Signs of a Frothy Market
Is The Stock Market Too High?
One Stock to Buy Now
With the stock market hitting one new high after another, some
people are now asking, "Is the market too high?"
By some measures, yes.
The charts are definitely strong, with stocks like ARM
), Netsuite (
) and Yelp (
) breaking out to new highs after their earnings reports.
Earnings reports have been excellent generally, with one
company after another citing improved demand as the economy
Speaking of the economy, last week's news that unemployment
had fallen to 7.6% was huge. And the situation in Europe is
improving too, though not as rapidly.
As a result of these factors, I'm now seeing more "amateurs"
entering the market. For example, last Monday, two of the stocks
I've been recommending in my Cabot Stock of the Month, ServiceNow
) and Tesla Motors (
) closed at record highs.
And just two days later, mid-day Wednesday, as both stocks
were pulling back normally, I received the following from a
"May 1st is just one of those days. NOW is down 3.05 % and
TSLA is down 2.92 % from the time I bought this morning. I have
decided to HOLD in the hopes that the market turns up. What do
I think, of course, that the market trend IS up, and the fact
that this person thinks a couple of HOURS makes a downtrend (and
worse, that this person expected those stocks to go up right
after he bought them) is a sign that we're closer to amateur
I'm also seeing more and more bullish articles on "story"
stocks like Tesla. Last week one brokerage had the guts to
project that TSLA will hit 200 within five years! (It's 55
Lastly, I'm even seeing the return of published "whisper
numbers." These are the earnings estimates that analysts really
expect a company to hit; they're higher than the official
numbers, and they're signs of growing optimism.
I put it all together, and I conclude that market sentiment is
definitely heating up.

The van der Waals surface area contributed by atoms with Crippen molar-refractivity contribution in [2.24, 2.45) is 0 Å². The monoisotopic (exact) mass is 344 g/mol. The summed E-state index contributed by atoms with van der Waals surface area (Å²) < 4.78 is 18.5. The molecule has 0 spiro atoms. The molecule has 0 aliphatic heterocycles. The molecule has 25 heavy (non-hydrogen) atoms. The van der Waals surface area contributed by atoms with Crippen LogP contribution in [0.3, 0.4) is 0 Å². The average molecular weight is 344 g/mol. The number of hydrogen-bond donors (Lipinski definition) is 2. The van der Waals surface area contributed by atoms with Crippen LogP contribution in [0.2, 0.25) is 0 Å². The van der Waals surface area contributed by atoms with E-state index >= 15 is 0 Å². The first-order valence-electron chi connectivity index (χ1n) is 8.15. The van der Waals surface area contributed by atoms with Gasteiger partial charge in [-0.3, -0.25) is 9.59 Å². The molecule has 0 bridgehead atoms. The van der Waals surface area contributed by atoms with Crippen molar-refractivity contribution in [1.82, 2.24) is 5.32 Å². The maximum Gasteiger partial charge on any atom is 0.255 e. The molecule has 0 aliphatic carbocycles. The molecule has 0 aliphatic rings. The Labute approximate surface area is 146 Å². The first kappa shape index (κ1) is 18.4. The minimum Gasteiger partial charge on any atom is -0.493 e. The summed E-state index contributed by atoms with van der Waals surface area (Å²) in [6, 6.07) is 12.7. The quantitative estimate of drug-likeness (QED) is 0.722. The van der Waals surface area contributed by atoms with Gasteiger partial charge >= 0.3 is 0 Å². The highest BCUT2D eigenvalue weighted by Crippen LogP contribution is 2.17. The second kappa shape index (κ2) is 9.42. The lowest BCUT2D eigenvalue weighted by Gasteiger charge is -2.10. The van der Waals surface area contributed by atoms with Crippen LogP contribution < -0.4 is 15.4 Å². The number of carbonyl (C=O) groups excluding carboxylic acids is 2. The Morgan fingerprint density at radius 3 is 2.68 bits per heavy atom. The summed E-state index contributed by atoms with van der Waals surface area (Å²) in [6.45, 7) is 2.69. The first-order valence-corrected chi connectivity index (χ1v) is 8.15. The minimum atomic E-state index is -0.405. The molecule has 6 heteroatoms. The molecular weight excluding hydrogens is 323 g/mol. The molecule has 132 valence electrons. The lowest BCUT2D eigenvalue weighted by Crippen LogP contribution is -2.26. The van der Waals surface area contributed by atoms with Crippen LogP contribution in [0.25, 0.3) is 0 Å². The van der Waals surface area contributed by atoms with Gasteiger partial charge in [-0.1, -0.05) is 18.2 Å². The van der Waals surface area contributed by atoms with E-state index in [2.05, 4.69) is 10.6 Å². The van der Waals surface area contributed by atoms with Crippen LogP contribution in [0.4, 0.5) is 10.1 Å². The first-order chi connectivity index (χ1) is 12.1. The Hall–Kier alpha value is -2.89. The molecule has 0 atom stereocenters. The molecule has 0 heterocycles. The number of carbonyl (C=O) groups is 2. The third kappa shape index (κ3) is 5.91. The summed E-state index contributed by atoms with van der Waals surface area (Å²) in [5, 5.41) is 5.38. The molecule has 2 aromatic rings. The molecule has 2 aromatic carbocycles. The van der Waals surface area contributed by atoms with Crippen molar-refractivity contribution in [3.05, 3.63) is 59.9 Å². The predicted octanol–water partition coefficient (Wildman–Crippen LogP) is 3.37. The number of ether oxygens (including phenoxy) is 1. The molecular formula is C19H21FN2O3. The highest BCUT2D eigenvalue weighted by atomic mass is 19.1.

However, that doesn't necessarily mean the market is at or
near a top. In fact, all that evidence is subjective, which means
you can't really hang your hat on it.
But there is one very objective measurement of market value in
the Cabot stable, and it comes from the database of Roy Ward,
editor of Cabot Benjamin Graham Value Investor.
Here's what Roy wrote in last week's issue. "The stock market
has moved to my risk Level 3 ranking. My objective is to increase
the bond and defensive holdings in the Classic Value Model when
the stock market rises. When the market falls, I will decrease
the bond and defensive holdings in this model. This strategy will
reduce your risk and increase your profits.
"If the Dow Jones Industrial Average, which is currently
14,900, falls to 13,292, my allocation mix will change to five
stocks and three defensive positions, or Level 2. If the Dow
rises to 15,903; my allocation mix will be Level 4, composed of
three stocks and five defensive positions."
Simply put, on a scale of one to five, where one is
undervalued and five is overvalued, the market is now at three.
And this is a good place to note Roy's record!
Cabot Benjamin Graham Value Investor achieved a major
performance milestone last Friday. Since inception 17 years ago,
a composite of Roy's combined models has grown 10-fold, meaning
that a portfolio started on 12/31/95 with $100,000 is now worth
By comparison, a $100,000 investment in the S&P 500 at the
same time would now be worth just $262,000, and a $100,000
investment in Berkshire Hathaway, managed by my idol Warren
Buffett, would now be worth only $510,000.
So, considering that general market sentiment is a bit high,
I'm going to suggest to you today a stock that is NOT high. In
fact, it's gone nowhere all year, and last week it pulled back to
touch its 200-day moving average, which I think offers great
In fact, with both revenues and earnings set to grow faster
than 20% in the year ahead, I think the stock is a low-risk buy
at this level.
Now, normally, I'd tell you its name right here, but I already
mentioned ServiceNow (
) and Tesla Motors (
) above, so if you want the name of this stock, I'm asking you to
do a tiny bit of work.
Reply to this email and ask me the name.
Yours in pursuit of wisdom and wealth,
Cabot Wealth Advisory